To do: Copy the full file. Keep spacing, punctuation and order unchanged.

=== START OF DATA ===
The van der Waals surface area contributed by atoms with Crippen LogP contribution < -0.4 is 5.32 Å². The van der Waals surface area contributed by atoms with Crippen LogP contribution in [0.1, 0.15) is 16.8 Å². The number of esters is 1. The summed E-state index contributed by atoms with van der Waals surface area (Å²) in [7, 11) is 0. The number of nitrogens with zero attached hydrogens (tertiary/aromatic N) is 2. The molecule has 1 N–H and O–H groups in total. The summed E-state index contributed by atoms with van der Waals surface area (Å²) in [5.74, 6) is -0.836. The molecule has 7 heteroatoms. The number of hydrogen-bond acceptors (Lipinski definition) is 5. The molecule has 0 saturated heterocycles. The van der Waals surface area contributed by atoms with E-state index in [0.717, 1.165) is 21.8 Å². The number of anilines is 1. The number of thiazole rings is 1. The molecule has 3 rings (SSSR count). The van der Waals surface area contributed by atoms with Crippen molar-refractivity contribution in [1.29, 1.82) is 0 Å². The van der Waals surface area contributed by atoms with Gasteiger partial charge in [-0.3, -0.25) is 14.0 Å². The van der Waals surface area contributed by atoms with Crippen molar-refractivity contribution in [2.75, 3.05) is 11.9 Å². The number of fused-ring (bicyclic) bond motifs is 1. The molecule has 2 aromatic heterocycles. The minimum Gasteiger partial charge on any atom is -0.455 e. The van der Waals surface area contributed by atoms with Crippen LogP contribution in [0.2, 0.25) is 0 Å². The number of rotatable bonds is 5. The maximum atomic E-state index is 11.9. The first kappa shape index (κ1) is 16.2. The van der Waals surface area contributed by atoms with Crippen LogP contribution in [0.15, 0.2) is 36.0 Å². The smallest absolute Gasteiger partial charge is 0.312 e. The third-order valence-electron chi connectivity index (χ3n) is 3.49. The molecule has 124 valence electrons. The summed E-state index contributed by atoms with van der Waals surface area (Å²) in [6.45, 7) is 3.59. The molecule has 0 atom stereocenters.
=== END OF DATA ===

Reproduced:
The van der Waals surface area contributed by atoms with Crippen LogP contribution < -0.4 is 5.32 Å². The van der Waals surface area contributed by atoms with Crippen LogP contribution in [0.1, 0.15) is 16.8 Å². The number of esters is 1. The summed E-state index contributed by atoms with van der Waals surface area (Å²) in [7, 11) is 0. The number of nitrogens with zero attached hydrogens (tertiary/aromatic N) is 2. The molecule has 1 N–H and O–H groups in total. The summed E-state index contributed by atoms with van der Waals surface area (Å²) in [5.74, 6) is -0.836. The molecule has 7 heteroatoms. The number of hydrogen-bond acceptors (Lipinski definition) is 5. The molecule has 0 saturated heterocycles. The van der Waals surface area contributed by atoms with E-state index in [0.717, 1.165) is 21.8 Å². The number of anilines is 1. The number of thiazole rings is 1. The molecule has 3 rings (SSSR count). The van der Waals surface area contributed by atoms with Crippen molar-refractivity contribution in [1.29, 1.82) is 0 Å². The van der Waals surface area contributed by atoms with Gasteiger partial charge in [-0.3, -0.25) is 14.0 Å². The van der Waals surface area contributed by atoms with Crippen molar-refractivity contribution in [2.75, 3.05) is 11.9 Å². The number of fused-ring (bicyclic) bond motifs is 1. The molecule has 2 aromatic heterocycles. The minimum Gasteiger partial charge on any atom is -0.455 e. The van der Waals surface area contributed by atoms with Crippen LogP contribution in [0.2, 0.25) is 0 Å². The number of rotatable bonds is 5. The maximum atomic E-state index is 11.9. The first kappa shape index (κ1) is 16.2. The van der Waals surface area contributed by atoms with Crippen LogP contribution in [0.15, 0.2) is 36.0 Å². The smallest absolute Gasteiger partial charge is 0.312 e. The third-order valence-electron chi connectivity index (χ3n) is 3.49. The molecule has 124 valence electrons. The summed E-state index contributed by atoms with van der Waals surface area (Å²) in [6.45, 7) is 3.59. The molecule has 0 atom stereocenters.